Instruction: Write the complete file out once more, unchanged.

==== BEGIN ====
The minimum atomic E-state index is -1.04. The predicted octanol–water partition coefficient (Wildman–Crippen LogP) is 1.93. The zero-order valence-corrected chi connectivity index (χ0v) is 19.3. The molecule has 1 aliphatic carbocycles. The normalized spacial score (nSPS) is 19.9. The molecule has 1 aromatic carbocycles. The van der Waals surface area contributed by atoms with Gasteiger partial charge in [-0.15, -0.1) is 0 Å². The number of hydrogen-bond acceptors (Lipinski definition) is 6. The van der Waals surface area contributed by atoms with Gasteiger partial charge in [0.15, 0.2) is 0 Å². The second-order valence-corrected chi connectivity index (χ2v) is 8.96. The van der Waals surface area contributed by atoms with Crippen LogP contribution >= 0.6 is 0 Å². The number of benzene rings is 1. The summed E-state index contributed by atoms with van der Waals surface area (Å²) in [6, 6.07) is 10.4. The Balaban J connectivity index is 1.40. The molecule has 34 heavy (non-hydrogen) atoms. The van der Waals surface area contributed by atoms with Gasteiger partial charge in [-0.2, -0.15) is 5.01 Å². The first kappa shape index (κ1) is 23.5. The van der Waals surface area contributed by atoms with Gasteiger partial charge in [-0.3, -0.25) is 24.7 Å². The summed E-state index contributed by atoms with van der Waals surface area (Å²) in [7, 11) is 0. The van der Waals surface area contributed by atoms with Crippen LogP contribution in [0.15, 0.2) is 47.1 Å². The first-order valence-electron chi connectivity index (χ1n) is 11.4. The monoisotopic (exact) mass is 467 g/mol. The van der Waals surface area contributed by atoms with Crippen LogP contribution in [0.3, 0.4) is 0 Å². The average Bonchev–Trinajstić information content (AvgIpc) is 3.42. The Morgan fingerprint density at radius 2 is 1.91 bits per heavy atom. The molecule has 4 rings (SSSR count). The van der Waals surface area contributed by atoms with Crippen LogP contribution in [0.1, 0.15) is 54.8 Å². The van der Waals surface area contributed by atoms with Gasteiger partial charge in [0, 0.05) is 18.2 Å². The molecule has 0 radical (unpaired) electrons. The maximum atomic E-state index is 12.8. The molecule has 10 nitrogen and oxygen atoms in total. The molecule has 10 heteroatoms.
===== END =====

The minimum atomic E-state index is -1.04. The predicted octanol–water partition coefficient (Wildman–Crippen LogP) is 1.93. The zero-order valence-corrected chi connectivity index (χ0v) is 19.3. The molecule has 1 aliphatic carbocycles. The normalized spacial score (nSPS) is 19.9. The molecule has 1 aromatic carbocycles. The van der Waals surface area contributed by atoms with Gasteiger partial charge in [-0.15, -0.1) is 0 Å². The number of hydrogen-bond acceptors (Lipinski definition) is 6. The van der Waals surface area contributed by atoms with Gasteiger partial charge in [0.15, 0.2) is 0 Å². The second-order valence-corrected chi connectivity index (χ2v) is 8.96. The van der Waals surface area contributed by atoms with Crippen LogP contribution >= 0.6 is 0 Å². The number of benzene rings is 1. The summed E-state index contributed by atoms with van der Waals surface area (Å²) in [6, 6.07) is 10.4. The Balaban J connectivity index is 1.40. The molecule has 34 heavy (non-hydrogen) atoms. The van der Waals surface area contributed by atoms with Gasteiger partial charge in [-0.2, -0.15) is 5.01 Å². The first kappa shape index (κ1) is 23.5. The van der Waals surface area contributed by atoms with Gasteiger partial charge in [-0.3, -0.25) is 24.7 Å². The summed E-state index contributed by atoms with van der Waals surface area (Å²) in [7, 11) is 0. The van der Waals surface area contributed by atoms with Crippen LogP contribution in [0.15, 0.2) is 47.1 Å². The first-order valence-electron chi connectivity index (χ1n) is 11.4. The monoisotopic (exact) mass is 467 g/mol. The van der Waals surface area contributed by atoms with Crippen LogP contribution in [0.3, 0.4) is 0 Å². The average Bonchev–Trinajstić information content (AvgIpc) is 3.42. The Morgan fingerprint density at radius 2 is 1.91 bits per heavy atom. The molecule has 4 rings (SSSR count). The van der Waals surface area contributed by atoms with Crippen LogP contribution in [0.1, 0.15) is 54.8 Å². The van der Waals surface area contributed by atoms with Gasteiger partial charge in [0, 0.05) is 18.2 Å². The molecule has 0 radical (unpaired) electrons. The maximum atomic E-state index is 12.8. The molecule has 10 nitrogen and oxygen atoms in total. The molecule has 10 heteroatoms.